Book Review: THE SCORPION RULES by Erin Bow

The Scorpion Rules has potential, but doesn’t quite reach it

I really didn’t know what to expect from reading The Scorpion Rules, and now, after having read it, I really don’t know what to make of it. Well, I suppose I do in the fact that I can’t say that I loved it, but I can’t say that I hated it, either. The story is unique, and the characters are a bit unusual in personality and titles. But there was something about it that didn’t click with me at times. Yet, there were other times when I felt some emotion for the circumstances that some of the characters went through.

If I sound confusing, it’s because I’m kind of confused.

Warning: Contains mild spoilers

Let me start by saying that it’s somewhat important to read the overview/synopsis of the book, either from somewhere online or the back of the book. I normally don’t bother, but with this one, kind of explains certain terminology that isn’t explained when you start reading it. You’ll have to know the main character, Greta, from there as well, as she’s the one telling the story. Luckily, the author allows the protagonist to explain the other supporting characters, her cohorts that she was basically raised with.

the-scorpion-rulesAnyway, Greta Gustafsen Stuart is among the Children of Peace living in the North American Precepture, one of many small, isolated schools around the world that house the Children. The Children of Peace are the children of rulers, kings, queens, presidents, and generals: Those in command of a country – those who are able to declare war against another. The Children of Peace don’t really consider themselves as hostages, but they are. They are held to keep the peace, because if one country declares war on another, that country’s Child of Peace is put to death as a sacrifice for the declaration.

Normally, these Children of Peace are brought in and are taught to accept these terms. When Elian Palnik shows up as a new hostage, he’s anything but accepting of these terms, and his stubbornness affects them all. Greta is drawn to him in a way, feeling the need to protect him.

But when their ruling countries decide that war is no longer avoidable, Greta and Elian are caught in the crossfire. It not only affects the two, but all that are in the Precepture.

So yes, it sounds interesting. However, the way the story was written is not as simple as one would consider a “YA” novel to be. Maybe that’s a good thing, but all the same, I found myself wondering what on earth I was reading, and hoping that if I continued reading it, all would explain itself. Luckily, most of it did. But that didn’t mean I liked it, at least not on a personal level.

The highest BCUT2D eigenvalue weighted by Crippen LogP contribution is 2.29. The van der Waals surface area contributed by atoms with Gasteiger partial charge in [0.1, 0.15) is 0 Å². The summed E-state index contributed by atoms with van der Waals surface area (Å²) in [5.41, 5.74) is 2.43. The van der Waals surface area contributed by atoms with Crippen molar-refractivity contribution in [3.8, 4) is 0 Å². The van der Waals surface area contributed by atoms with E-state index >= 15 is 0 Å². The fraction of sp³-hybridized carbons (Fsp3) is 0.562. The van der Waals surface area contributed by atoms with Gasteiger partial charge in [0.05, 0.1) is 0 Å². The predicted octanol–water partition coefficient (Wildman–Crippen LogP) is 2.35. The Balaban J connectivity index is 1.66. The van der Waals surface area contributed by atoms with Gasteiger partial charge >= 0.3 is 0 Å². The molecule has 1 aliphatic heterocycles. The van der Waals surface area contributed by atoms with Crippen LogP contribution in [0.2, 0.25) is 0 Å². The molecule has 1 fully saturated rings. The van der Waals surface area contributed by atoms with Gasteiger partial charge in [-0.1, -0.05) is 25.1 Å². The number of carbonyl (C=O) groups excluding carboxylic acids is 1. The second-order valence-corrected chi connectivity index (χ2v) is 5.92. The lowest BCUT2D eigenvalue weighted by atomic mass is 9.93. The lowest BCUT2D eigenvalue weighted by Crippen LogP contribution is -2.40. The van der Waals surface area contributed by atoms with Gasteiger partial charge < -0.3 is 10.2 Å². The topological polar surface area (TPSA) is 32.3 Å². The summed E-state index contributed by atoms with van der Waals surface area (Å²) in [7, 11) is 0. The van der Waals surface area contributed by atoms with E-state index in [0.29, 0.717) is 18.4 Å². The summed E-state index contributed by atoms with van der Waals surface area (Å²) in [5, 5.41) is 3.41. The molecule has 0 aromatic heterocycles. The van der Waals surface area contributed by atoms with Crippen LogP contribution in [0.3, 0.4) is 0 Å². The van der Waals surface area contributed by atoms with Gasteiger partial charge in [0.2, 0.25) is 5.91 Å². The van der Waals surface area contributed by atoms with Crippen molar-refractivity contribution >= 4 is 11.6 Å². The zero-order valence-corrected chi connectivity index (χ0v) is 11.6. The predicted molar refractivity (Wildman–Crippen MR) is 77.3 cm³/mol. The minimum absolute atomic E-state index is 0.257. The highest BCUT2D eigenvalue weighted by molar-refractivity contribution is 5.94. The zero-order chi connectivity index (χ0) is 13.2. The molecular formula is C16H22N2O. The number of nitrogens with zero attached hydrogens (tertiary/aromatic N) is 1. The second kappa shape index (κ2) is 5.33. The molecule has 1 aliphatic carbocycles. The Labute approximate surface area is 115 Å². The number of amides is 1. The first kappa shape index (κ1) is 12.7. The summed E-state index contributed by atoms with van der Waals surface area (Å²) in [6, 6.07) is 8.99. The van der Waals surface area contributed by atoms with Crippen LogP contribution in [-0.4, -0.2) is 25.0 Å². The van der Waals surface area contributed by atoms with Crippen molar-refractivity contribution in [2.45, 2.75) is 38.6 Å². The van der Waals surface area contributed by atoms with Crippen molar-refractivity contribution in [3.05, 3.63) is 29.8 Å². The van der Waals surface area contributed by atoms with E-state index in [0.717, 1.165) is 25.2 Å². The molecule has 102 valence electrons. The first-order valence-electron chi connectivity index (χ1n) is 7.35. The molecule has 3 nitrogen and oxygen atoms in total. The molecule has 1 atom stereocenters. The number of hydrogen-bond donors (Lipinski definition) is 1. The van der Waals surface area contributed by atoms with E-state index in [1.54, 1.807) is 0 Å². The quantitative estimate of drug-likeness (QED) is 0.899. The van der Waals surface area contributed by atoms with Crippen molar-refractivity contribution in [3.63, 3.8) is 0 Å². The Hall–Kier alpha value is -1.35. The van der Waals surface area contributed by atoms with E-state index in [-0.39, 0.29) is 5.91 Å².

The way the story is told felt a bit disjointed or basically non-cohesive in the narrating. But when it came to some of the scenes that did flow, it did grip you. And there were scenes that were slightly humorous, but not in a way that was outright comedic. You might chuckle here and there, but I was more often just trying to find out what was going on and what was going to happen to these characters.

The author also creates a different type of romance for the protagonist, and for those looking for something other than girl meets boy, girl falls in love with boy, etc., you might like this one. It’s not your traditional romance, but even this to me felt off… or inconclusive in a way. But maybe that’s what the author wants.

Even the main antagonist of the story couldn’t be really decided. In this story, the lines are blurred as to who’s really the evil one, but it made sense for this book. It forces us to question what makes one evil and what makes one good. The A.I.s in the story can be considered so, but what if their main purpose was to keep the peace so that humans don’t wipe themselves off the face of the Earth?

And yes, there are A.I.s, and they play a very important part in all that’s going on in this futuristic dystopian world. But I don’t want to say much more than that.

As I think more and more about this book, I find myself frustrated with it and intrigued to read more. I’m not happy with that idea, because, like I said, I don’t love it. At least not the overall story. But there are a couple of characters that I’m interested in finding out what happens to them.

My letter grade rating: C+

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